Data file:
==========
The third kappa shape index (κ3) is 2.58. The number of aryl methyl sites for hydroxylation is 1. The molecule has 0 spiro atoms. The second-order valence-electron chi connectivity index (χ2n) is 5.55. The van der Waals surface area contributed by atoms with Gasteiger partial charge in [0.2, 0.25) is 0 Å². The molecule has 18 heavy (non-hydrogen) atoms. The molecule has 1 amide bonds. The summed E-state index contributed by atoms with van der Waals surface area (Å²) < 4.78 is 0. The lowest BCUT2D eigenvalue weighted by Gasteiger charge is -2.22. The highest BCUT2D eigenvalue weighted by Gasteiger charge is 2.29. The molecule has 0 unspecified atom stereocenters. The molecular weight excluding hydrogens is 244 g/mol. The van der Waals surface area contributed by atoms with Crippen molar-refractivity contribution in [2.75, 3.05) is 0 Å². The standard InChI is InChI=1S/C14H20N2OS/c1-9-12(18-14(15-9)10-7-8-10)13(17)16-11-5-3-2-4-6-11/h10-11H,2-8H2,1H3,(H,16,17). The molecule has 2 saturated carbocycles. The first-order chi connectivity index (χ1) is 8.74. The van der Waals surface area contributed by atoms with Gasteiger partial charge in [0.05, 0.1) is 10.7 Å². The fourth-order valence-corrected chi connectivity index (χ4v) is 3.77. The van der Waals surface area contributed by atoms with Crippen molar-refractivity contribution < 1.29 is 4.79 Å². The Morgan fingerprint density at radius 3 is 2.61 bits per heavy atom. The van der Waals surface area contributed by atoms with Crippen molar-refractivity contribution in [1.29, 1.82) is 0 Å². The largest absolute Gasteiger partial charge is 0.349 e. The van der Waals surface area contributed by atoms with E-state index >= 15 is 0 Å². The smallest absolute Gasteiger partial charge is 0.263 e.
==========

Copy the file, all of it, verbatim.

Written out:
The third kappa shape index (κ3) is 2.58. The number of aryl methyl sites for hydroxylation is 1. The molecule has 0 spiro atoms. The second-order valence-electron chi connectivity index (χ2n) is 5.55. The van der Waals surface area contributed by atoms with Gasteiger partial charge in [0.2, 0.25) is 0 Å². The molecule has 18 heavy (non-hydrogen) atoms. The molecule has 1 amide bonds. The summed E-state index contributed by atoms with van der Waals surface area (Å²) < 4.78 is 0. The lowest BCUT2D eigenvalue weighted by Gasteiger charge is -2.22. The highest BCUT2D eigenvalue weighted by Gasteiger charge is 2.29. The molecule has 0 unspecified atom stereocenters. The molecular weight excluding hydrogens is 244 g/mol. The van der Waals surface area contributed by atoms with Crippen molar-refractivity contribution in [2.75, 3.05) is 0 Å². The standard InChI is InChI=1S/C14H20N2OS/c1-9-12(18-14(15-9)10-7-8-10)13(17)16-11-5-3-2-4-6-11/h10-11H,2-8H2,1H3,(H,16,17). The molecule has 2 saturated carbocycles. The first-order chi connectivity index (χ1) is 8.74. The van der Waals surface area contributed by atoms with Gasteiger partial charge in [0.05, 0.1) is 10.7 Å². The fourth-order valence-corrected chi connectivity index (χ4v) is 3.77. The van der Waals surface area contributed by atoms with Crippen molar-refractivity contribution < 1.29 is 4.79 Å². The Morgan fingerprint density at radius 3 is 2.61 bits per heavy atom. The van der Waals surface area contributed by atoms with Crippen molar-refractivity contribution in [1.29, 1.82) is 0 Å². The largest absolute Gasteiger partial charge is 0.349 e. The van der Waals surface area contributed by atoms with E-state index >= 15 is 0 Å². The smallest absolute Gasteiger partial charge is 0.263 e.